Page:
|Age||Commit message (Collapse)||Author||Lines|
by ABI, the public stdin/out/err macros use extern pointer objects,
and this is necessary to avoid copy relocations that would be
expensive and make the size of the FILE structure part of the ABI.
however, internally it makes sense to access the underlying FILE
objects directly. this avoids both an indirection through the GOT to
find the address of the stdin/out/err pointer objects (which can't be
computed PC-relative because they may have been moved to the main
program by copy relocations) and an indirection through the resulting
in most places this is just a minor optimization, but in the case of
getchar and putchar (and the unlocked versions thereof), ipa constant
propagation makes all accesses to members of stdin/out PC-relative or
GOT-relative, possibly reducing register pressure as well.
previously we detected this bug in configure and issued advice for a
workaround, but this turned out not to work. since then gcc 4.9.0 has
appeared in several distributions, and now 4.9.1 has been released
without a fix despite this being a wrong code generation bug which is
supposed to be a release-blocker, per gcc policy.
since the scope of the bug seems to affect only data objects (rather
than functions) whose definitions are overridable, and there are only
a very small number of these in musl, I am just changing them from
const to volatile for the time being. simply removing the const would
be sufficient to make gcc 4.9.1 work (the non-const case was
inadvertently fixed as part of another change in gcc), and this would
also be sufficient with 4.9.0 if we forced -O0 on the affected files
or on the whole build. however it's cleaner to just remove all the
broken compiler detection and use volatile, which will ensure that
they are never constant-folded. the quality of a non-broken compiler's
output should not be affected except for the fact that these objects
are no longer const and thus possibly add a few bytes to data/bss.
this change can be reconsidered and possibly reverted at some point in
the future when the broken gcc versions are no longer relevant.
previously, stdio used spinlocks, which would be unacceptable if we
ever add support for thread priorities, and which yielded
pathologically bad performance if an application attempted to use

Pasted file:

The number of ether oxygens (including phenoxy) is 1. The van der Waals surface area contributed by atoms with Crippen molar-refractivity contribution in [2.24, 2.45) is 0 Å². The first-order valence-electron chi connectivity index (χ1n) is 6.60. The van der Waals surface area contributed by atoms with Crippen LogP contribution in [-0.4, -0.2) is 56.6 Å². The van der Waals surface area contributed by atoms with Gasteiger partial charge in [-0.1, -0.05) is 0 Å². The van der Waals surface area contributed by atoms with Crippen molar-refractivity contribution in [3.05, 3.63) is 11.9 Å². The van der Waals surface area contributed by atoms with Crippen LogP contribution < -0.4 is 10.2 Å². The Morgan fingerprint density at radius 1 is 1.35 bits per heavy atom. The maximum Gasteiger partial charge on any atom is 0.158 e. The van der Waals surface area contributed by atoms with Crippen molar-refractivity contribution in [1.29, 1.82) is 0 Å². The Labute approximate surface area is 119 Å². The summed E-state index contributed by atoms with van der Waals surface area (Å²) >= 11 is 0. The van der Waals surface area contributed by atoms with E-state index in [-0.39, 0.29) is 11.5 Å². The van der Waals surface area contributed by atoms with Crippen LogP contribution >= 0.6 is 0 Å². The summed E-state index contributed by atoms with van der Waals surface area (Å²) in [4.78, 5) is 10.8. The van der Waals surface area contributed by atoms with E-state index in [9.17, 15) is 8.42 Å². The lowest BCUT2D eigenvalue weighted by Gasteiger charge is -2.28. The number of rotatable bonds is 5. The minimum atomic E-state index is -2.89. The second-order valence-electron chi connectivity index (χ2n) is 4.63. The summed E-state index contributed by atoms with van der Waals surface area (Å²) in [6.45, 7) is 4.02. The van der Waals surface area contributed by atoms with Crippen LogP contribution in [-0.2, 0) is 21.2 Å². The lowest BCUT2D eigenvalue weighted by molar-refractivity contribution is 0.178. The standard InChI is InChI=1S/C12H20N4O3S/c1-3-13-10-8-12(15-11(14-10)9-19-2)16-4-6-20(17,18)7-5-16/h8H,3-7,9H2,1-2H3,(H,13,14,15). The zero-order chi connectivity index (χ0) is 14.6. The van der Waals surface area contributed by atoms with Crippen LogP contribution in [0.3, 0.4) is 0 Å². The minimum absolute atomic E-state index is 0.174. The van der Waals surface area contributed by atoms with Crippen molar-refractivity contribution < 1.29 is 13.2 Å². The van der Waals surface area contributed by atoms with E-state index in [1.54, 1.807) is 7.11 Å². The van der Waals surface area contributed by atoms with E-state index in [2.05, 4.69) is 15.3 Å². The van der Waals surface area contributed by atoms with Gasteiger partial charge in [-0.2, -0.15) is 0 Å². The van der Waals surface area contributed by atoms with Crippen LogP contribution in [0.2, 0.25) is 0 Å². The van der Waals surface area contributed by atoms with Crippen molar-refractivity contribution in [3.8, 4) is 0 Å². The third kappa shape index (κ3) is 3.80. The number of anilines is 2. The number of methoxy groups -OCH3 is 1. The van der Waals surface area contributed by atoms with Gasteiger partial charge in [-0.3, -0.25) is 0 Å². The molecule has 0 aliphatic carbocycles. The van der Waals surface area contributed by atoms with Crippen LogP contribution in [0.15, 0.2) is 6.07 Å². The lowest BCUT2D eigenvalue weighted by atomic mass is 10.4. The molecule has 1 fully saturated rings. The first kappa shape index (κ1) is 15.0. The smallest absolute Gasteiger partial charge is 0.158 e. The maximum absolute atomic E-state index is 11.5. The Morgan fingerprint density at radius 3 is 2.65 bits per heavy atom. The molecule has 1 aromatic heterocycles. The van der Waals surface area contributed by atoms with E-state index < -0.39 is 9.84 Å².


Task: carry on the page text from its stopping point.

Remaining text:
flockfile on a key file as a major/primary locking mechanism.
i had held off on making this change for fear that it would hurt
performance in the non-threaded case, but actually support for
recursive locking had already inflicted that cost. by having the
internal locking functions store a flag indicating whether they need
to perform unlocking, rather than using the actual recursive lock
counter, i was able to combine the conditionals at unlock time,
eliminating any additional cost, and also avoid a nasty corner case
where a huge number of calls to ftrylockfile could cause deadlock
later at the point of internal locking.
this commit also fixes some issues with usage of pthread_self
conflicting with __attribute__((const)) which resulted in crashes with
some compiler versions/optimizations, mainly in flockfile prior to
this change makes it so most calls to fprintf(stderr, ...) will result
in a single writev syscall, as opposed to roughly 2*N syscalls (and
possibly more) where N is the number of format specifiers. in
principle we could use a much larger buffer, but it's best not to
increase the stack requirements too much. most messages are under 80
the biggest change in this commit is that stdio now uses readv to fill
the caller's buffer and the FILE buffer with a single syscall, and
likewise writev to flush the FILE buffer and write out the caller's
buffer in a single syscall.
making this change required fundamental architectural changes to
stdio, so i also made a number of other improvements in the process:
- the implementation no longer assumes that further io will fail
following errors, and no longer blocks io when the error flag is set
(though the latter could easily be changed back if desired)
- unbuffered mode is no longer implemented as a one-byte buffer. as a
consequence, scanf unreading has to use ungetc, to the unget buffer
has been enlarged to hold at least 2 wide characters.
- the FILE structure has been rearranged to maintain the locations of
the fields that might be used in glibc getc/putc type macros, while
shrinking the structure to save some space.
- error cases for fflush, fseek, etc. should be more correct.
- library-internal macros are used for getc_unlocked and putc_unlocked
now, eliminating some ugly code duplication. __uflow and __overflow
are no longer used anywhere but these macros. switch to read or
write mode is also separated so the code can be better shared, e.g.
- lots of other small things.